Electoral College, hands down!
Democracy stinks (there's that opinion :D). It's a mob-rule form of an election, and if it were used in the US, then one would only have to target the largest cities to win the election, and then one's policies would only apply to those select cities, not all the states.
But America is better than a democracy. Contrary to popular belief, the US is a Constitutional Republic (or, an Indirect Democracy) The genius of the Electoral College is that it's 51 separate elections (50 for the states, of course, and 1 for DC) that work together in harmony. The main reasons for the Electoral College are:
1) One has to have policies that fit most of the states to win the election. On a federal position like the President, if federal restrictions (laws that all the states have to follow) were created and enforced, then all the states would have to apply. In order to keep the federal government small, policies have to apply with the states, states with the policies.
2) Prevention of voter fraud. Right now, to rig an election requires to make new votes appear in one state and make votes disappear in other states. In a direct democracy, only one of the two steps is required to succeed.(6 votes)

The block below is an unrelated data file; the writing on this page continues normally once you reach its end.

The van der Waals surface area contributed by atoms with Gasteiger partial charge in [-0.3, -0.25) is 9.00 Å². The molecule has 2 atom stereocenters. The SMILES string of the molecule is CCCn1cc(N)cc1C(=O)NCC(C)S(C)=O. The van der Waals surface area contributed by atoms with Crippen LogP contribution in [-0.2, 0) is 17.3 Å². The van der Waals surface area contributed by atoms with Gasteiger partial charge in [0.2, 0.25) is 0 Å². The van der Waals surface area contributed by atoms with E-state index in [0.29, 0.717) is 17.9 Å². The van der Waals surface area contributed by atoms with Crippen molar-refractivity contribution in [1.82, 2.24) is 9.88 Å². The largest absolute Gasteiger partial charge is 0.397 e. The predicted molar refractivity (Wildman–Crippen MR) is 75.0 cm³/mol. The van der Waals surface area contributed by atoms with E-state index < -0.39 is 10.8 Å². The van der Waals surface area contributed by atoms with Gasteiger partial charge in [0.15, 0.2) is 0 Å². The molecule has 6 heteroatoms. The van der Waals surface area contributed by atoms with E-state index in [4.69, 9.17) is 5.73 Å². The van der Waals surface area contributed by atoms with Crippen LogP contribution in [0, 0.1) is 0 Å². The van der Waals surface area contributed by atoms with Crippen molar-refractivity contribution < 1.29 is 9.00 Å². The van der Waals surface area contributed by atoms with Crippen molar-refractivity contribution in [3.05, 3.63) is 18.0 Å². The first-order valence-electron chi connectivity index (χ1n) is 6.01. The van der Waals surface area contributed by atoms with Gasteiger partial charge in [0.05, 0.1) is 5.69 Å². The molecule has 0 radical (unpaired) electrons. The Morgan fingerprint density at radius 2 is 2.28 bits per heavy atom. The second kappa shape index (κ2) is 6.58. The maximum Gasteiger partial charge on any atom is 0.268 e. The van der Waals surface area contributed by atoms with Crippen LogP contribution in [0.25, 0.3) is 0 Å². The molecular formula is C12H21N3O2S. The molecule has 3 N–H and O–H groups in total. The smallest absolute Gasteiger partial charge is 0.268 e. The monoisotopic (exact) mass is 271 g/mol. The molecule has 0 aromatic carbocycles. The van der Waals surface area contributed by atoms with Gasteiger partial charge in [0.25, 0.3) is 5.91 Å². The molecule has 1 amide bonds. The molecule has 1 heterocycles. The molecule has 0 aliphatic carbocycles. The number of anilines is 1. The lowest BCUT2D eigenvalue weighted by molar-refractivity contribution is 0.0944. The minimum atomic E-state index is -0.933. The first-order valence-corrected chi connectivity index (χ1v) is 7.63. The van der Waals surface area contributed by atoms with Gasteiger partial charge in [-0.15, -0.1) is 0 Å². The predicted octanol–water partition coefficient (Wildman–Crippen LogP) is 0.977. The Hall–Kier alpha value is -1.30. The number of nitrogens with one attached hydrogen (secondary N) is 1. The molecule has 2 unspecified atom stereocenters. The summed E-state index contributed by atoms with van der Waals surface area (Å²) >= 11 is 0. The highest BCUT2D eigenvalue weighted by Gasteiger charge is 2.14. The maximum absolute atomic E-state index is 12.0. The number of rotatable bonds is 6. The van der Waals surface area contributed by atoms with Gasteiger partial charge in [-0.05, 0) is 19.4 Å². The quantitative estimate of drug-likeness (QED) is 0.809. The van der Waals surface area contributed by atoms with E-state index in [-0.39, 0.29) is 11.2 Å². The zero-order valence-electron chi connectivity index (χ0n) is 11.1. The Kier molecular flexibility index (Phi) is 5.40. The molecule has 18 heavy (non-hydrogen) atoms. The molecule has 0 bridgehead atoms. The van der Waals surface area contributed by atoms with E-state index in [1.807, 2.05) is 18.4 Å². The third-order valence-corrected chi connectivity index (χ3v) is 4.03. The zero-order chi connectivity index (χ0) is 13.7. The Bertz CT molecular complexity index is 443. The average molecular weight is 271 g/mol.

- If Rutherford B. Hayes won the electoral vote, doesn't it mean he won the presidential election? What was the point of compromising then?(7 votes)
- The issue was that the states,3-4 of them had really close elections that were returning different results, ie one state like SC was saying 2 different candidates won. It didn't help there was fraud on both sides and mass violence. The point of the compromise was probably to avert a 2nd civil war, which could have occurred had the Republicans been seen to be "stealing" an election. The Republicans did not want there to be an appearance that they did this, so a compromise LOOKED better. Otherwise, the courts could theoretically order a run off in these 3 states again and the Republicans could lose the presidency.(5 votes)
- At1:13why did they choose hayse(3 votes)
- They chose Hayes so that it would be a win-win for both Republicans AND Democrats. The Republicans agreed to call off the federal troops(win for Democrats) so that Hayes would be president(win for Republicans).(3 votes)